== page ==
We browse a plethora of online guides, deciding on what trail would be a fun short day trek. And reach a conclusion that to explore the Mooney Mooney Nature Walk – with its suspension bridge and variety of landscapes, and an abundance of flora and fauna – would be perfect for an adventure, especially for my teenage nephew. But we learn and get more than what we had bargained for on this trek. This is our hiking, snake encounter tale, a true account.
My husband thought my nephew would love this walk, with its variety of trails traversing grassy waterfalls, woodlands, rainforest and a bridge. And I knew my sister as a yoga teacher, would like this walk too, for its calmness and serenity of the bushland, from what we had read about it anyway. With our backpacks thrown into the boot of the car, and not a cloud in the sky, a luminous sun creates a lovely summer’s day, we set off on this journey with my sister and her teenage son.
In Australia, there is a variety of flora and fauna, and often most sought after by walkers – just to catch a glimpse of these animals in their natural habitats are; kangaroos, koalas, echidnas, dingoes, platypus, wombats and wallabies. The most common sightings are usually kangaroos or wallabies. Then there are the bushland’s venomous animals. There are more venomous snakes here than in any other country. However, snake bites are rare and usually occur when this reptile is provoked by humans.
My father would advise upon the approach of a snake, “around shrubs and dirt tracks, clap or stamp your feet to scare them off.” I have fond memories of my childhood and our bushwalking trips to the Blue Mountains, my English father dressed in light layers of clothing to protect his easily burnt skin from the sun, teaching me not only about the animals but plant life too. My favourite – the Scribbling Gum tree, where the larvae from borrowing moths leave distinct patterns on the tree.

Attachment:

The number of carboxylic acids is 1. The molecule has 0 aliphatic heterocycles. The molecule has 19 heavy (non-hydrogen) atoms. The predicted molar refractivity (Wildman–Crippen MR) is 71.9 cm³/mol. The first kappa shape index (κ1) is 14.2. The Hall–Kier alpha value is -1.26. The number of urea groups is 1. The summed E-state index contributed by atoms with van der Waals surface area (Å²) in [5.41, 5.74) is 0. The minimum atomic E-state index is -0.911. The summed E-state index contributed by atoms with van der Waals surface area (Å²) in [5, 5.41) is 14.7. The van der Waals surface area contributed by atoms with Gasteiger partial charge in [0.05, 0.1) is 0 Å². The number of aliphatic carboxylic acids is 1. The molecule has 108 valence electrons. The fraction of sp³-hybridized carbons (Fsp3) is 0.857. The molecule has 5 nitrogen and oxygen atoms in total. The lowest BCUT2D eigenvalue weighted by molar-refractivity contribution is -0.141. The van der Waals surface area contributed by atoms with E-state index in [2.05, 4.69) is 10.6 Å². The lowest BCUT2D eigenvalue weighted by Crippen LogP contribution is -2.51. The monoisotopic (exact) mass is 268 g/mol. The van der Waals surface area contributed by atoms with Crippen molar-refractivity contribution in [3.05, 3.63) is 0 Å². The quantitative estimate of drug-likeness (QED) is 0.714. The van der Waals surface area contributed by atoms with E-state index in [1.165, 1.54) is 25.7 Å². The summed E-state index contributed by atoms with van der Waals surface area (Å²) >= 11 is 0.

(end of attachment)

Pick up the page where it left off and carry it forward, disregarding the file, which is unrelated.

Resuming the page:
My Spanish mother wearing less layers, would not have a care in the world. She would make the most lavish picnic lunches, and her humour would make our experiences such fun. I have seen two snakes in my life, slither away from afar and I was not scared, but it was while my father would be clapping and stomping his feet. And I’d also be amused. My husband says if you see a snake “standstill.” What would I actually do face-to-face with a snake? I’m sure I would at least be calm and brave.
Established in 1959, today Brisbane Water National Park spans 11,506 hectares. It is home to a number of endangered plant and animal species, Aboriginal engraving art sites and a variety of trails, including our nature walk. Brisbane Water, one of the main bodies of water in the park, is named in honour of Sir Thomas Brisbane, a Governor of New South Wales between 1920 – 1925.